Mark Cavendish, Bradley Wiggins and the other hopefuls in tomorrow's Olympic road race have another thing to worry about - air pollution.
We wrote last week about one of the services that lets you know about the air quality in your local area, and a Roadcc reader has let us know that in Putney, which features twice on the road race route, both in and out of central London, levels of nitrogen dioxide are nine out of a possible 10.
Official government advice when the figures hit these heights is:
For the general population: "Anyone experiencing discomfort such as sore eyes, cough or sore throat should consider reducing activity, particularly outdoors."
For at risk individuals: "Adults and children with lung problems, and adults with heart problems, should reduce strenuous physical exertion, particularly outdoors, and particularly if they experience symptoms. People with asthma may find they need to use their reliever inhaler more often. Older people should also reduce physical exertion"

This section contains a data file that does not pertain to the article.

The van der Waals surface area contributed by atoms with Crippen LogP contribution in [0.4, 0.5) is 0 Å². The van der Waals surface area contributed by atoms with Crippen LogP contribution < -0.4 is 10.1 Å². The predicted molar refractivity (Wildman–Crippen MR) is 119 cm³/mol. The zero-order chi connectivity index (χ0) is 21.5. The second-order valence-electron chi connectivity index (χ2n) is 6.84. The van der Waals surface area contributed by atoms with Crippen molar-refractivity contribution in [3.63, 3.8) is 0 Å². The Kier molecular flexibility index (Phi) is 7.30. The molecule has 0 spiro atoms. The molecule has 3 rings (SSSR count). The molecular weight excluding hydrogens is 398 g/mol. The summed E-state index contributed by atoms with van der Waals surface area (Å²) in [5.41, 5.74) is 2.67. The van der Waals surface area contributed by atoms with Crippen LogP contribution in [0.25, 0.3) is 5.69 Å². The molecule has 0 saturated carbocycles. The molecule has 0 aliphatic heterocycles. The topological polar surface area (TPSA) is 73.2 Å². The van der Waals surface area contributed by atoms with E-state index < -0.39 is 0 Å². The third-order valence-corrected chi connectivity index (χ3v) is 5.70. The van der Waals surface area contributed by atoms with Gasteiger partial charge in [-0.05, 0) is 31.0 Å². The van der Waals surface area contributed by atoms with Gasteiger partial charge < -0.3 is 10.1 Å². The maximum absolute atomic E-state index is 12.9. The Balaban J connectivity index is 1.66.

Now these are world class athletes, so they're probably not in the 'at risk' groups, to be fair, but it's an interesting comment on London's roads and air quality.
According to government information, nitrogen dioxide is pretty nasty stuff:
Nitrogen dioxide (NO2) is one of a group of gases called nitrogen oxides. Road transport is estimated to be responsible for about 50% of total emissions of nitrogen oxides, which means that nitrogen dioxide levels are highest close to busy roads and in large urban areas. Gas boilers in buildings are also a source of nitrogen oxides.
There is good evidence that nitrogen is harmful to health. The most common outcomes are respiratory symptoms such as shortness of breath and cough. Nitrogen dioxide inflames the lining of the lung and reduces immunity to lung infections such as bronchitis. Studies also suggest that the health effects are more pronounced in people with asthma compared to healthly individuals.
In recent years the average level of nitrogen dioxide within London has not fallen as quickly as predicted. This largely appears to be the result of diesel cars creating more nitrogen dioxide than was anticipated.
Nitrogen dioxide also reacts with hydrocarbons in the presence of sunlight to create ozone, and contributes to the formation of particles*.
*tiny bits of solids or liquids suspended in the air, that can settle in the airway and deep in the lungs and cause health problems.